Aracruz

ARACRUZ Celulose de Brasil, una de las mayores empresas de producción de pulpa de eucaliptos del mundo está estudiando la instalación del sexto generador de electricidad para autosuplimiento de energía.

Logotipo de la ARACRUZ

Actualmente ARACRUZ produce el 75 por ciento de la energía que consume. La idea es llegar al 90 por ciento de autosuplimiento de una demanda total de 158 MW. La empresa pretende reducir sus compras externas de energía de 40 MW a 10 MW.

Según el señor Volnei Remor Hilbert, consultor de asuntos energéticos de ARACRUZ, los costos de inversión para expandir la capacidad de generación será de 30 millones de dólares EE.UU., lo cual representará un ahorro anual a la compañía de 12 millones de dólares EE.UU. Este año ARACRUZ invertirá 1,5 millones de dólares EE.UU. en la modernización de los cinco turbogeneradores existentes, el que adicionara 8 MW a la capacidad actual de generación, reduciendo 20 por ciento en costos de energía.

El proceso de cogeneración de ARACRUZ produce energía eléctrica a un costo significativamente menor que la energía comprada a las empresas generadoras públicas. El costo de compra externa es de 55 dólares EE.UU./MW, mientras que para la cogeneración es de aproximadamente la mitad del precio externo.

Una de las características especiales de la cogeneración en ARACRUZ es que el 94 por ciento de la energía cogenerada proviene de la madera de eucaliptos, que es cosechada por la empresa para la producción de pulpa. Los turbogeneradores a vapor STAL (Sueco) y los AKZ (brasileños-alemanes) de contrapresión y condensación son movidos por el vapor producido en calderas que utilizan varias substancias originadas por el procesamiento de la madera del eucalipto, como el licor negro derivado de la fabricación de la pulpa, la corteza del árbol, además de otros residuos del proceso. Otros combustibles utilizados son gases nocondensables como hidrógeno y methanol derivados de varios procesos de la fábrica de pulpa, además de combustibles norenovables como gas natural y aceite combustible. El siguiente cuadro presenta los combustibles utilizados en la cogeneración:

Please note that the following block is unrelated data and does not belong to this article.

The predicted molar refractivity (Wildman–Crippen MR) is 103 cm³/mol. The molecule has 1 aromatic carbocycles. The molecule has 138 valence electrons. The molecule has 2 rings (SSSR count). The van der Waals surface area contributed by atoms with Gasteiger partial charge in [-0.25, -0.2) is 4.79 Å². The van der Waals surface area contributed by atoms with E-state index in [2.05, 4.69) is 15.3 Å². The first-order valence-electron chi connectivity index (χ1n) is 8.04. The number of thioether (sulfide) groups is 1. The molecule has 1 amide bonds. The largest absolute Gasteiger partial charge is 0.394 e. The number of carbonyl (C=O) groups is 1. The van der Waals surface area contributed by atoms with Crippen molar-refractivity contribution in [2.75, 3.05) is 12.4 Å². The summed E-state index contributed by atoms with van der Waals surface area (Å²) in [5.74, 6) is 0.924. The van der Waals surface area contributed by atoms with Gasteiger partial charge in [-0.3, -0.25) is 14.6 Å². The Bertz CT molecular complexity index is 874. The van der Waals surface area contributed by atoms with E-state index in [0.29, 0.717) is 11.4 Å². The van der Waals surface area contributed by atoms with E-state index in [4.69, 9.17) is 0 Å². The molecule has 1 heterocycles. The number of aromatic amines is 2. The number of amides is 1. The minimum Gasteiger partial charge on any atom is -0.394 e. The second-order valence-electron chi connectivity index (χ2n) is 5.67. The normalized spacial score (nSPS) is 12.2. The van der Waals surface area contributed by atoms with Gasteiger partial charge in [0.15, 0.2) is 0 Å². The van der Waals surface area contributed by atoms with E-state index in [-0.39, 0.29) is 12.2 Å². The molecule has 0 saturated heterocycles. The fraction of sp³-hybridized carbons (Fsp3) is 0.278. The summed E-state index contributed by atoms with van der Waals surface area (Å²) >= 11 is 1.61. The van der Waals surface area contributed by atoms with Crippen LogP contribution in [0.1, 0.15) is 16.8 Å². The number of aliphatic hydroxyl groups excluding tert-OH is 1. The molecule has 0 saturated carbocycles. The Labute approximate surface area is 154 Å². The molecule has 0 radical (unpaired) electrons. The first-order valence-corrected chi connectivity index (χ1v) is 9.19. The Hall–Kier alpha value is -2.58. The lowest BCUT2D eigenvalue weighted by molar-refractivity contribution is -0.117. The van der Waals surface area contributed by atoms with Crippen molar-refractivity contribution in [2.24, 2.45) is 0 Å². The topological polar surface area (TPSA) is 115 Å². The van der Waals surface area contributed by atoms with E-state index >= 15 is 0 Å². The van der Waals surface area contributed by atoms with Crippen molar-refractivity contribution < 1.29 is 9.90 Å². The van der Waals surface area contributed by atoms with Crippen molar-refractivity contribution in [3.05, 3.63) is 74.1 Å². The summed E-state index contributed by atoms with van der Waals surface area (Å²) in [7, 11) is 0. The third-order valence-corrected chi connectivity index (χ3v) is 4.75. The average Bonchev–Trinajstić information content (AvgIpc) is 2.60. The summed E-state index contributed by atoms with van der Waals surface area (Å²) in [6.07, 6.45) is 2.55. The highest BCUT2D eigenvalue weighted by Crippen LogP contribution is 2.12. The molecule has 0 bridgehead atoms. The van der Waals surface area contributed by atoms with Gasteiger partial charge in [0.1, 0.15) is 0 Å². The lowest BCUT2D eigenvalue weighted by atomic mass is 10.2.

Combustibles renovables

Licor negro

74,3%

Biomasa (corteza, residuos de madera)

18,7%

Methanol e hidrógeno

0,6%

Total

93,6%

Combustibles norenovables

Gas natural

4,3%

Aceite combustible (2A)

2,1%

Total

6,4%

 

Según el Señor Hilbert, "Este es un proceso muy limpio y eficiente que depende casi únicamente de las fuentes energéticas existentes en la propia fábrica." (Fuente: Red Latinoamericana Electrónica en Bioenergía; correo electrónico: rmiranda@sdnnic.org.ni)

Para más información,
consulte la página Web de ARACRUZ en:
www.aracruz.com.br